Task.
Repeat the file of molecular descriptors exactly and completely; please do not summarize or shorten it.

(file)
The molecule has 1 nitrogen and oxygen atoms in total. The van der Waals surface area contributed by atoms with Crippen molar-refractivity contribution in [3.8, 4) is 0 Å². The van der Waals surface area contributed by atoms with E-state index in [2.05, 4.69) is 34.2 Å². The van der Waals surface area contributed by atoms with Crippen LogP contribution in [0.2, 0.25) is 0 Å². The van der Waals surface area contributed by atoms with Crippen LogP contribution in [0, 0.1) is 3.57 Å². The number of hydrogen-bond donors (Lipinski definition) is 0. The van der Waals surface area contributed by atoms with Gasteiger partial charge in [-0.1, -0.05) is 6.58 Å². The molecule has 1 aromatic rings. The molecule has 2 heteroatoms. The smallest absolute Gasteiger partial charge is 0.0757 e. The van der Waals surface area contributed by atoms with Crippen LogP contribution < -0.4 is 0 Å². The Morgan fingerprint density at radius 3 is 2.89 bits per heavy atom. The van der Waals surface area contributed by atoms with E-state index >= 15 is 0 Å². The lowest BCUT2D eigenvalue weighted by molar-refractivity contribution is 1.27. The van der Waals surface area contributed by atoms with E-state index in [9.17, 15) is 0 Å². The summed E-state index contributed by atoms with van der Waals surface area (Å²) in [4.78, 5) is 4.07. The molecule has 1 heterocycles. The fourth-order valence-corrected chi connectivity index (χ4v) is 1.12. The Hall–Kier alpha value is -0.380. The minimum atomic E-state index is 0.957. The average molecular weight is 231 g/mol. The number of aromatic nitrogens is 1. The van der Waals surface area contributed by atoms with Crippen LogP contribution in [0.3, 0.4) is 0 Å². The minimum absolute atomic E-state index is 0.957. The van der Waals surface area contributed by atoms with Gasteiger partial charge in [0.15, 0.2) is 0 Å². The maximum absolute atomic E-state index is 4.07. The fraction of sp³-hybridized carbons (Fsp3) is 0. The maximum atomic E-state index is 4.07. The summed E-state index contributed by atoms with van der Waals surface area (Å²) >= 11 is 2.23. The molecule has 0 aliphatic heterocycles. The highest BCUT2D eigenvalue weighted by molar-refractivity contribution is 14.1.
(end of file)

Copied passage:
The molecule has 1 nitrogen and oxygen atoms in total. The van der Waals surface area contributed by atoms with Crippen molar-refractivity contribution in [3.8, 4) is 0 Å². The van der Waals surface area contributed by atoms with E-state index in [2.05, 4.69) is 34.2 Å². The van der Waals surface area contributed by atoms with Crippen LogP contribution in [0.2, 0.25) is 0 Å². The van der Waals surface area contributed by atoms with Crippen LogP contribution in [0, 0.1) is 3.57 Å². The number of hydrogen-bond donors (Lipinski definition) is 0. The van der Waals surface area contributed by atoms with Gasteiger partial charge in [-0.1, -0.05) is 6.58 Å². The molecule has 1 aromatic rings. The molecule has 2 heteroatoms. The smallest absolute Gasteiger partial charge is 0.0757 e. The van der Waals surface area contributed by atoms with Crippen LogP contribution < -0.4 is 0 Å². The Morgan fingerprint density at radius 3 is 2.89 bits per heavy atom. The van der Waals surface area contributed by atoms with E-state index >= 15 is 0 Å². The lowest BCUT2D eigenvalue weighted by molar-refractivity contribution is 1.27. The van der Waals surface area contributed by atoms with E-state index in [9.17, 15) is 0 Å². The summed E-state index contributed by atoms with van der Waals surface area (Å²) in [4.78, 5) is 4.07. The molecule has 1 heterocycles. The fourth-order valence-corrected chi connectivity index (χ4v) is 1.12. The Hall–Kier alpha value is -0.380. The minimum atomic E-state index is 0.957. The average molecular weight is 231 g/mol. The number of aromatic nitrogens is 1. The van der Waals surface area contributed by atoms with Crippen LogP contribution in [0.3, 0.4) is 0 Å². The minimum absolute atomic E-state index is 0.957. The van der Waals surface area contributed by atoms with Gasteiger partial charge in [0.15, 0.2) is 0 Å². The maximum absolute atomic E-state index is 4.07. The fraction of sp³-hybridized carbons (Fsp3) is 0. The maximum atomic E-state index is 4.07. The summed E-state index contributed by atoms with van der Waals surface area (Å²) >= 11 is 2.23. The molecule has 0 aliphatic heterocycles. The highest BCUT2D eigenvalue weighted by molar-refractivity contribution is 14.1.